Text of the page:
Week of February 27, 2023

A weekly Saturday recap to share with you our favorite links, discoveries, exhibitions, and more from the past seven days. This week: a Los Feliz house done up in a who’s who of contemporary design, new art-inspired textiles from Areaware, and a Louis Poulsen lighting reissue that’s close to our hearts.


This 1920s Los Feliz home, renovated for a young composer by Lauren Montanari of Lmont Studio with architect Jamie Engelman, updates the historical California details — that epic staircase for one!— with supermodern pieces by an array of contemporary designers, including Project Room, who custom-built the stained-glass kitchen pendant; RBW, whose poppy blue pendant hangs above a grand piano in the library; and Chen and Kai, whose Caviar Sconce hangs above the fireplace (top of this post). Photos: Jamie Kowal

Spotted on Yellowtrace, we love Pattern Studio‘s design for the Byron Bay flagship for fashion brand Nagnata; its curves and design details were inspired by Valentine Schlegel and the Hungarian architect Antti Lovag. There’s an emphasis on the local design community here, too, with custom robe hooks by artist Lex Williams and walls painted with natural lime by the Australian company Bauwerk.


Deanna Evans Projects in New York is currently showing After Hours, an exhibition by Lisha Bai featuring piecework fabric curtains meant to resemble the light that streams through the window at the close of a summer day, when her children are in bed and her studio practice typically begins. Bai’s works nod to other artists who worked with light and color — namely Josef Albers, Lois Dodd, and George Birline — as well as Bai’s Korean heritage in the form of bojagi, the ancient Korean tradition of wrapping cloths constructed from different fabrics.

On view through April 22 at Document Gallery in Chicago is Moon Tempo, an exhibition of new paintings by Meg Lipke inspired by prehistoric cave paintings. A departure from her previous work, which often involved stuffing the canvas with polyester and sewing it with thread to suggest a tube or pillow, these new paintings offer a nod to her sculptural past via a single curved corner.

Look closely at these sculptures by the Korean artist Jeffrey Sun Young Park and you’ll see an array of deranged smiley faces; called “dokkaebis,” they’re mischievous nature sprites from Korean folklore mean to reflect the intentions of the humans they encounter. Recently closed at Stroll Garden in Los Angeles is Lost Dokkaebis, “a celebration of the untold stories of radical queer Coreans* and their impact on the way we express ourselves and love one another.” (Park uses a pre-colonization spelling of Korea.) Photos by Jeff McLane


The Chromablock collection is a collaboration between Australian design studio Wood Melbourne, known for its geometric bath and kitchen fittings, and New York design editor Georgina McWhirter, who gave the circle and square faucets their jolt of color. The faucets, in matte poured resin, are named for Louis Kahn and Le Corbusier, and McWhirter’s color injection features a palette that’s deliberately off, inspired by Le Corbusier’s Polychromie Architecturale keycards and Douglas Sirk movies, among others.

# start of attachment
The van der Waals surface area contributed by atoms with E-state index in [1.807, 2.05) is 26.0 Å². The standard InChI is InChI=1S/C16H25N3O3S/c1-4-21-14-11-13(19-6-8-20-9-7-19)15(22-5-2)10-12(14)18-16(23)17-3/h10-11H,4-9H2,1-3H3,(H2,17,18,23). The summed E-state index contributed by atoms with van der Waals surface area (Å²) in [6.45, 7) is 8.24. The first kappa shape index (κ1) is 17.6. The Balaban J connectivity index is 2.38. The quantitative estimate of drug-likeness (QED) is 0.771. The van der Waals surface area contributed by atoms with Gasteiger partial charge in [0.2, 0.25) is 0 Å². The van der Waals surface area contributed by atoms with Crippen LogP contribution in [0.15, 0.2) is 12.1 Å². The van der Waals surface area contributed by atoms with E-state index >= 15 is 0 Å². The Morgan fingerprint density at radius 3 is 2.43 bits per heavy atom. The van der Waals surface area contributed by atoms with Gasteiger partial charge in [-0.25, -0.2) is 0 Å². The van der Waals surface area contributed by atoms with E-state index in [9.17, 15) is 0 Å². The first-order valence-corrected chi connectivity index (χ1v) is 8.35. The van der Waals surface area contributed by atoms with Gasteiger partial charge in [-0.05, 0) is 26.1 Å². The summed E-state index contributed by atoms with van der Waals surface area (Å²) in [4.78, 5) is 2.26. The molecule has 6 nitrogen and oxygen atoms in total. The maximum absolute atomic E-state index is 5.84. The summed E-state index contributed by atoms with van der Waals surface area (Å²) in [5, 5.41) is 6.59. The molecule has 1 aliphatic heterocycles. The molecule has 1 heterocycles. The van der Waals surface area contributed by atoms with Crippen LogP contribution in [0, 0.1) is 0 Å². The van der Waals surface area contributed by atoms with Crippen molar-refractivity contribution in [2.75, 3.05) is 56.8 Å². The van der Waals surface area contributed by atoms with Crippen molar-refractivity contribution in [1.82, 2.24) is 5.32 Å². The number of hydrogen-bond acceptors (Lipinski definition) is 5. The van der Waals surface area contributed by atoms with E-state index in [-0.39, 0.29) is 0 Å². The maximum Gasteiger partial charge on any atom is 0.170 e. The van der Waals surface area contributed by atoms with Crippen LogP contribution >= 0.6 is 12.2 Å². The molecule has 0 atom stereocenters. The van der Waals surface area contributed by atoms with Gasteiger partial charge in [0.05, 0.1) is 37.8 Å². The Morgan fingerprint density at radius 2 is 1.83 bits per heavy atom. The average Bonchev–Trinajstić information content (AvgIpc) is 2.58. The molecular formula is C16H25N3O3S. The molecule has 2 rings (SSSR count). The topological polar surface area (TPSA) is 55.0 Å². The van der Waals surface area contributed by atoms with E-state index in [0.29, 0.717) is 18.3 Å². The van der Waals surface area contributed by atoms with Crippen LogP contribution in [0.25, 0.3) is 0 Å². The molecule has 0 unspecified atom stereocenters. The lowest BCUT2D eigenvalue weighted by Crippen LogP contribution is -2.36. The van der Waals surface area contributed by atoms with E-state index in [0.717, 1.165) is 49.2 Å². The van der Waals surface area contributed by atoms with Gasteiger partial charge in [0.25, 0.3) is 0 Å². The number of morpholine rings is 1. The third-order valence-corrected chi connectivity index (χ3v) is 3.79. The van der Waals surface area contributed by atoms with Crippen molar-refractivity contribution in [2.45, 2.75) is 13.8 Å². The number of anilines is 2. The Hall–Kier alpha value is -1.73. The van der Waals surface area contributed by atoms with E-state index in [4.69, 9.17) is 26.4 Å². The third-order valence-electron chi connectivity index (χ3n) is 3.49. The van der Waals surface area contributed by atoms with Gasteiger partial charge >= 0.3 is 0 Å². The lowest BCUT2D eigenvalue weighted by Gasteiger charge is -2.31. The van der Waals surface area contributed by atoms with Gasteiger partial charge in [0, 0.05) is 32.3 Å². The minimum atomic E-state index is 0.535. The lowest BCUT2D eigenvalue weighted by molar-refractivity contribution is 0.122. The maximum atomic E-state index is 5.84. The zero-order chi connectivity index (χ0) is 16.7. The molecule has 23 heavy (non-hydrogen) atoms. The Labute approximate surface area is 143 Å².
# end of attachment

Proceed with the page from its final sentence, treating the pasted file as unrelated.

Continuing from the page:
If, like us, you’re a fan of Josh Itiola’s paintings or his prints for Yowie, you’ll love his new Kaleido napkins and tea towels for Areaware, the designer’s first product for the housewares brand. The off-kilter checkerboard pattern began as an exercise in childlike exploration of space, simple shapes, and lines.

In the pantheon of recent reissues, this might be the one that’s closest to my heart: the AJ Oxford Table Lamp, which is being rereleased this spring by Louis Poulsen and which was originally designed in the 1960s to line the dining hall of Arne Jacobsen’s St. Catherine’s College at Oxford, where I was a student for a semester in 1998. (Looking at these pictures, I can almost smell the Strongbow emanating from the nearby JCR bar.) Available in two sizes, with or without the metal top shade.

James Cherry recently exhibited these lights in an exhibition at Noon Projects called Fraternal, which here refers both to the term for sets of nonidentical twins and to the kinship felt among gay men. “As a twin, Cherry explores the intimate relationships men hold with other men; critiquing masculinity while staying close to it.”  The lamps’ bases are made from an organic pulp — a blend of studio floor sweepings, sawdust, paper, and coconut husks — while the shades are made from salvaged fabric mesh painted with resin.

Coil + Drift, the New York–based studio of John Sorensen-Jolink, recently relocated to Upstate New York and opened a new 3,000 square-foot studio, showroom and production facility. On view are old favorites, like the mohair-covered Talon chair, as well as new additions to the collection, including a tarnished nickel floor lamp, a mobile-like chandelier, and their June Floor Mirror in a new ebonized maple finish. The studio also launched a trade-focused e-commerce platform, viewable here.

We recently got this submission from 3D designer Riccardo Fornoni (whose renderings we previously featured here). In the Bird House, as Fornoni calls it, most of the furnishings are of his design — the sofa, table lamps, spiral sculpture, kitchen, etc) but the table lamp is a piece he hopes to bring into the physical world. Called Funbox Table Lamp, it resembles a pyramid cut in two, with a movable upper half that can lift up and down to allow different levels of illumination.